Shingo Tsuji (President and CEO, Mori Building Co., Ltd.)
Shingo Tsuji (President and CEO, Mori Building Co., Ltd.)

Tsuji joined the company in 1985 after graduating from the Yokohama National University Graduate School of Engineering. He served as the head of the Roppongi Hills Management Division and Town Management Department. He also served as managing director responsible for the leasing and operation of office, residential and retail facilities, as well as development projects in Shanghai. In 2009 he became executive vice president and launched the Corporate Planning Office. Since June 2011, he has served as president and chief executive officer.

Our think tank, the Mori Memorial Foundation, releases the “Global Power City Index,” and London became the top city on the index in 2012, overtaking New York. But, that didn’t just happen in 2012 all of a sudden. After the city was chosen in 2005 as the venue of the 2012 Olympic and Paralympic Games, London made good preparations, building various facilities and infrastructure, as well as hosting many cultural events. The result of the research reflected all those cumulative efforts.

There is another interesting thing. Following the 2012 ranking, London maintained the top spot even in 2013, 2014 and 2015, earning more points. We hold a major art event, “Roppongi Art Night,” in spring every year, but we will hold it around the same time of the forum.

Negishi: It’s important to galvanize the whole country of Japan. But at the same time, we, Meiji Yasuda Life Insurance, like to place significance on energizing regional economies as well. Our idea is to spur regional economies first and spread the strong economy to other areas throughout the country, so the whole country will be eventually galvanized.

Sports carry tremendous capabilities, as they can encourage people, gather people and bond people. If companies unite with sports on those capabilities, a lot of potentials will be generated. And, I hope those potentials will be clues to solve issues and problems seen in regional societies and local communities.

Regional societies and local communities are facing problems such as aging people, decreasing population and shrinking economies and these problems are expected to become more severe in the future. I’d like to exchange opinions with many people through this forum and through the combination of companies and sports, to come up with more and more new ideas and potentials to help solve the problems. That is my expectation for this forum.

Fujisawa: Thank you both very much. Now, I’d like to hear what your companies are planning to do toward 2020 and beyond.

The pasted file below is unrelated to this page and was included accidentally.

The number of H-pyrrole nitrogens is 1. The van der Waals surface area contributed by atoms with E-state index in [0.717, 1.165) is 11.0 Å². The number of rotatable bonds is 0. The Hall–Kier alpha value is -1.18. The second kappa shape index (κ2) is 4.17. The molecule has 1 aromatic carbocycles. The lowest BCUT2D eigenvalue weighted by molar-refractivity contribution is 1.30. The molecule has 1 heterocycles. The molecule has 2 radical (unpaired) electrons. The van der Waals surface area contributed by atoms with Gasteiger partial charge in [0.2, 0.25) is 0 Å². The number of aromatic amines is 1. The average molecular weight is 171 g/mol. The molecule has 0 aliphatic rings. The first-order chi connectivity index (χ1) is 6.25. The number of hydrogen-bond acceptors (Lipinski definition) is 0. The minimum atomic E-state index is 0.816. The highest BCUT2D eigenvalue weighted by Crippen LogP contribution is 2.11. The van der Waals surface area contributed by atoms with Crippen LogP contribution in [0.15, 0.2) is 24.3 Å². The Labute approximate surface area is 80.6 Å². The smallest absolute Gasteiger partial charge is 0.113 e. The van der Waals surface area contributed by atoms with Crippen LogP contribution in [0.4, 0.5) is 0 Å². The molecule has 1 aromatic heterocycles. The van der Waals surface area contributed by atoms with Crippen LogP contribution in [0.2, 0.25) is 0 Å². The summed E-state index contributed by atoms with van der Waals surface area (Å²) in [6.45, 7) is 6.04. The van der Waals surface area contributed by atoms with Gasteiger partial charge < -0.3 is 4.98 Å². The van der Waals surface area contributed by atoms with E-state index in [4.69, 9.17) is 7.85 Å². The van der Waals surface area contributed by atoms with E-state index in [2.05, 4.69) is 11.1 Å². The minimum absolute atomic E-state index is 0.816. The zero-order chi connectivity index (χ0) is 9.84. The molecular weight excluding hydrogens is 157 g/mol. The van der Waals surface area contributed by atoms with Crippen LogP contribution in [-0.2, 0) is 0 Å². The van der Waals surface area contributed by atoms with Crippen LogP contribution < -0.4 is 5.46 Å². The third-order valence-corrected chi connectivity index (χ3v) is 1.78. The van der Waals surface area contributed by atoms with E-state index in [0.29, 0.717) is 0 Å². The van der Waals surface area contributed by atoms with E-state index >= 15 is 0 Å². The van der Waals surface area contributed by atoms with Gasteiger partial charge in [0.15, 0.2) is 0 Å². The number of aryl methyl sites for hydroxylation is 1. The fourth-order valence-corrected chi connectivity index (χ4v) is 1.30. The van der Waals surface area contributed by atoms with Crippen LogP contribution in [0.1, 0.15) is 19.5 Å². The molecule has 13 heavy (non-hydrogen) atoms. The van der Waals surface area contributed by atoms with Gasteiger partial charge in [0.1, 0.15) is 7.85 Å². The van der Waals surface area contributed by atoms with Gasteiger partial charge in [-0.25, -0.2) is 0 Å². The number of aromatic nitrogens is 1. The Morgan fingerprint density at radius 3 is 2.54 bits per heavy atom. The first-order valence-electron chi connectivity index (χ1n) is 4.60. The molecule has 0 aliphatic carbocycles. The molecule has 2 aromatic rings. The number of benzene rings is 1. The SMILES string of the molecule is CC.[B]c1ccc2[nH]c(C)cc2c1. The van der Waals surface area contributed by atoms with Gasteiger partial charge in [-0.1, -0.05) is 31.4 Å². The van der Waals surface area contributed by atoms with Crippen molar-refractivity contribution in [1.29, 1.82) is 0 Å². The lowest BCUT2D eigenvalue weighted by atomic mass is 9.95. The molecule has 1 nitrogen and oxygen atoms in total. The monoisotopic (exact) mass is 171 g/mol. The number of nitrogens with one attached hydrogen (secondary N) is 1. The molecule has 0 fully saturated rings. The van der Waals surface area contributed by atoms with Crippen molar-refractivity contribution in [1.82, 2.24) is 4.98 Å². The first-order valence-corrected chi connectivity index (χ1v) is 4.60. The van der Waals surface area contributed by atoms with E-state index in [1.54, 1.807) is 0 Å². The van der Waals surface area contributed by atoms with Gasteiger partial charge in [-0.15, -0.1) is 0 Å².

Negishi: More than anything, we like to focus on our main business. Our main business is life insurance, something that offers our clients safety and wellness.

We will think about what else we can do based on that main business. If we become sloppy in our main business, we will be sloppy in other activities. We will be engaged in activities rooted in regional and local communities to support them through the activities of our main business.

Also, we are backing sports, including the J. League. And, if we are engaged in supporting activities, we can unite regional governments and unite companies in local communities through sports activities.

Additionally, we will be also engaged in children’s education. We like to help raise children so that they can have dreams toward 2020 and beyond. We like to promote those concepts through our deep-rooted activities in regional communities.

Tsuji: We are an urban landscape developer and are now proceeding with several large-scale projects simultaneously for city renovations in Tokyo’s Minato Ward, specifically in the areas of Toranomon and Roppongi. Some projects will be complete before 2020, and others after 2020. With these projects, we plan to create a global business center, as well as the cultural heart of Tokyo.

The Rugby World Cup 2019, Tokyo 2020 Olympic and Paralympic Games and the Kansai World Masters Games 2021 are great opportunities for disseminating information. For example, Roppongi Hills and Toranomon Hills are good venues for conducting academic and industrial research on, for example, how artificial intelligence will be related to cities and the relation between biotechnology and cities. Plans are underway for conducting collaborative research between MIT Media Lab, various global companies such as Google, Japanese companies and Japanese universities.

As a matter of fact, an experiment is now underway across the entire Roppongi district for testing new technologies of security and related cameras.

I think these international sport events are a great opportunity to make the whole country a venue for disseminating information on those projects and research. We will be fully committed to those new developments. We run an art museum and plan to hold major art events around 2018 and 2019 to set the mood for 2020 and beyond.